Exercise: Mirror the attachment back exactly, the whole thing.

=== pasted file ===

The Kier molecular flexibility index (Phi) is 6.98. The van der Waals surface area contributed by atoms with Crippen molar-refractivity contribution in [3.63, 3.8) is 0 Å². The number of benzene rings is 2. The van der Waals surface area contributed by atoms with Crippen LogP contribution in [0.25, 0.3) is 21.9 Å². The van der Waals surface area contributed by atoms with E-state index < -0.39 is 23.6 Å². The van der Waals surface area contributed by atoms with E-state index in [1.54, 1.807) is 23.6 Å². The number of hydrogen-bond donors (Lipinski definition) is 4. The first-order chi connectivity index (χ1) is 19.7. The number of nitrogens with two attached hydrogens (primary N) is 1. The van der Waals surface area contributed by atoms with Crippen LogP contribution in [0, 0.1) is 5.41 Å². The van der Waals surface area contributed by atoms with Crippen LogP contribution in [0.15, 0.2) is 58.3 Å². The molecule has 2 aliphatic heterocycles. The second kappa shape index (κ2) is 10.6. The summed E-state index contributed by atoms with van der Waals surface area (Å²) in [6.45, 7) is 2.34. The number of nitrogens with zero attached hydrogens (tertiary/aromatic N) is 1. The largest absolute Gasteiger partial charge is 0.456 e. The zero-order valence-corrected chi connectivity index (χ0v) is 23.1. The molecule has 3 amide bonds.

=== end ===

The Kier molecular flexibility index (Phi) is 6.98. The van der Waals surface area contributed by atoms with Crippen molar-refractivity contribution in [3.63, 3.8) is 0 Å². The number of benzene rings is 2. The van der Waals surface area contributed by atoms with Crippen LogP contribution in [0.25, 0.3) is 21.9 Å². The van der Waals surface area contributed by atoms with E-state index < -0.39 is 23.6 Å². The van der Waals surface area contributed by atoms with E-state index in [1.54, 1.807) is 23.6 Å². The number of hydrogen-bond donors (Lipinski definition) is 4. The first-order chi connectivity index (χ1) is 19.7. The number of nitrogens with two attached hydrogens (primary N) is 1. The van der Waals surface area contributed by atoms with Crippen LogP contribution in [0, 0.1) is 5.41 Å². The van der Waals surface area contributed by atoms with Crippen LogP contribution in [0.15, 0.2) is 58.3 Å². The molecule has 2 aliphatic heterocycles. The second kappa shape index (κ2) is 10.6. The summed E-state index contributed by atoms with van der Waals surface area (Å²) in [6.45, 7) is 2.34. The number of nitrogens with zero attached hydrogens (tertiary/aromatic N) is 1. The largest absolute Gasteiger partial charge is 0.456 e. The zero-order valence-corrected chi connectivity index (χ0v) is 23.1. The molecule has 3 amide bonds.